by Dr. Robbie Lloyd
While COVID continues to ravage our society, the Federal Government has quietly released a Discussion Paper from the Primary Health Reform Steering Committee (which was meant to be out in Sept 2020), which could see us stuck with “more of the same” for the next ten years. It is time for all Australians to become much more active in the movement to reclaim our role in managing a health system which will actively involve and serve the community, not just wait for the politicians, bureaucrats and clinicians to decide everything.
Just as we all appreciate “experts” helping us with specific advice and guidance in the epidemiology of the pandemic (ie. how diseases can spread), we should listen to the science on Climate Change. But the hotel quarantine stuff ups, the inadequate vaccine contracting and roll-outs, and the lack of foresight in preparing for future epidemics, all show that politics often works against the people’s best interest, and against their health outcomes.
So it may well be with the next phase of our whole national health program. The Primary Health Care Ten Year Plan could be a recipe for more of the same inadequate response to people’s needs, and a top down clinical focus above all else ignoring the community’s role.
Parishes, schools and Catholic NGOs are major members of their communities. But do they know what’s happening in the health services in their precincts? As we come to the end of the Australian Catholic Bishops’ Social Justice year of focusing on Mental Health, it pays to spend some time investigating all aspects of our primary health care services (ie. GPs & allied health, physios, occupational therapy, psychology, hearing support etc).
The Discussion Paper is full of vague statements that fail to reassure us that real benefits will come to the people, in their local community. “Person-centred care” is the rhetoric the health bureaucrats like to use loosely, but it seldom translates into giving “consumers and carers” oversight of what is rolled out in Local Health Districts and Primary Health Networks, who have all the money for health services. Nor does it invest in employing people with Lived Experience alongside clinicians to make the system more empathetic and responsive.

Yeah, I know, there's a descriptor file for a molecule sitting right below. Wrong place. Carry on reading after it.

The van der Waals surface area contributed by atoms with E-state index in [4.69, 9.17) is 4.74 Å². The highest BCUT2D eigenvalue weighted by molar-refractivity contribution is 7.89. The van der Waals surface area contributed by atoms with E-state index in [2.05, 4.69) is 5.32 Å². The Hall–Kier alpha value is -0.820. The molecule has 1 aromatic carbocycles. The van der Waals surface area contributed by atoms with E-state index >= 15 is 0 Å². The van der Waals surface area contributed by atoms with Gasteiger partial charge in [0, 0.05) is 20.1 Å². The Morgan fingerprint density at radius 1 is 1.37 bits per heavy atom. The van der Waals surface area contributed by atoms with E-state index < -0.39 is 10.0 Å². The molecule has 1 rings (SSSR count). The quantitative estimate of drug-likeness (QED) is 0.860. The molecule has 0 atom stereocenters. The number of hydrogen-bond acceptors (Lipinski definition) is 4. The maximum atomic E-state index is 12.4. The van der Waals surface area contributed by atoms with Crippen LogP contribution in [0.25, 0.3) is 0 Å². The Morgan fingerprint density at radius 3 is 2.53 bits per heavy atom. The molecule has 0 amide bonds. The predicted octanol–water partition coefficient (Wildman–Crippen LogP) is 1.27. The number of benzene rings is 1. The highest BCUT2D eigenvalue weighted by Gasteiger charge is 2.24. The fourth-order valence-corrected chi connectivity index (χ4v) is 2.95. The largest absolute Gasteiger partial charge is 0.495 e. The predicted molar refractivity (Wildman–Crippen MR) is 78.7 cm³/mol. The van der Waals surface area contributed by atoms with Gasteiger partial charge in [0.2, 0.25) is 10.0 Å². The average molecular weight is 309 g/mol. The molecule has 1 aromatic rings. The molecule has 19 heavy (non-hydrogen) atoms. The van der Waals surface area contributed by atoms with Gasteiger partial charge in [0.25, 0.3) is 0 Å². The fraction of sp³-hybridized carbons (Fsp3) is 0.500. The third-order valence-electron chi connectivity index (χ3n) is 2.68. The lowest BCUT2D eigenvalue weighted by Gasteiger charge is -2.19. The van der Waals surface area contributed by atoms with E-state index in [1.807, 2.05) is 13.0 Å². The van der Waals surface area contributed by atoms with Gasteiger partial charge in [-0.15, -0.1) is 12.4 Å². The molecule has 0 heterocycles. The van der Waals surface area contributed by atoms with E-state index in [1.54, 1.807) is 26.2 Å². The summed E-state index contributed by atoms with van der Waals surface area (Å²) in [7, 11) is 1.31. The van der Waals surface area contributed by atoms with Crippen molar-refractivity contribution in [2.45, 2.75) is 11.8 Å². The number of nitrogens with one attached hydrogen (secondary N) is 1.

There is a distinct move to privatise health services, and to go on-line rather than investing in more face-to-face support in the community (not just the clinic, ie. hospital or GPs). Universal access to healthcare has been Australia’s great achievement since Medicare was begun. But there is a whittling away of Medicare happening right now, and this paper gives little reassurance that its future is secure.
The paper provides a telling admission in its own assessment of “significant weaknesses” in the current structure and funding of general practice and primary care, including: (a) not responding well to the burden of chronic disease, mental health needs and growing rates of frailty; (b) it focuses more on the unwell than promoting health & wellbeing & prevention of disease; (c) primary care is not well integrated into the rest of healthcare; (d) fee-for-service dominates along with patients’ out-of-pocket payments; (e) duplication, waste and slippage of care send too many people away frustrated and worse off than when they arrived.